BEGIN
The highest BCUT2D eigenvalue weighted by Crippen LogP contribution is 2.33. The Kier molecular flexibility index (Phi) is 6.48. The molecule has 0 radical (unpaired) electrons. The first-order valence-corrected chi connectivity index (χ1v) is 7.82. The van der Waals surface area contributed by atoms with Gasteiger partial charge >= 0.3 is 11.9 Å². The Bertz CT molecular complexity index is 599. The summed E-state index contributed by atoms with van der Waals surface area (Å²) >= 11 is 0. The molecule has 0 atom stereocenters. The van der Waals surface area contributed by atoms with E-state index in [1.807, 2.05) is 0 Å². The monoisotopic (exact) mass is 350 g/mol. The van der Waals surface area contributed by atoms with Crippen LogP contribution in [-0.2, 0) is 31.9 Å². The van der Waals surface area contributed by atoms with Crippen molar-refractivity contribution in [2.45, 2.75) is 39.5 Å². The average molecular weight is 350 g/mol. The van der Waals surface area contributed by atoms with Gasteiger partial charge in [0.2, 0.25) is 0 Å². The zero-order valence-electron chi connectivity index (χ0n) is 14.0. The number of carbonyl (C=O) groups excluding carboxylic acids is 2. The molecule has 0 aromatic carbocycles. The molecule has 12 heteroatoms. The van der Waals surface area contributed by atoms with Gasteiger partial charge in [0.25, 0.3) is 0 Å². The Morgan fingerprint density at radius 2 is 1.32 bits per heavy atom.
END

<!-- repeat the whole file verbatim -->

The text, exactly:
The highest BCUT2D eigenvalue weighted by Crippen LogP contribution is 2.33. The Kier molecular flexibility index (Phi) is 6.48. The molecule has 0 radical (unpaired) electrons. The first-order valence-corrected chi connectivity index (χ1v) is 7.82. The van der Waals surface area contributed by atoms with Gasteiger partial charge >= 0.3 is 11.9 Å². The Bertz CT molecular complexity index is 599. The summed E-state index contributed by atoms with van der Waals surface area (Å²) >= 11 is 0. The molecule has 0 atom stereocenters. The van der Waals surface area contributed by atoms with E-state index in [1.807, 2.05) is 0 Å². The monoisotopic (exact) mass is 350 g/mol. The van der Waals surface area contributed by atoms with Crippen LogP contribution in [-0.2, 0) is 31.9 Å². The van der Waals surface area contributed by atoms with Crippen molar-refractivity contribution in [2.45, 2.75) is 39.5 Å². The average molecular weight is 350 g/mol. The van der Waals surface area contributed by atoms with Gasteiger partial charge in [0.2, 0.25) is 0 Å². The zero-order valence-electron chi connectivity index (χ0n) is 14.0. The number of carbonyl (C=O) groups excluding carboxylic acids is 2. The molecule has 0 aromatic carbocycles. The molecule has 12 heteroatoms. The van der Waals surface area contributed by atoms with Gasteiger partial charge in [0.25, 0.3) is 0 Å². The Morgan fingerprint density at radius 2 is 1.32 bits per heavy atom.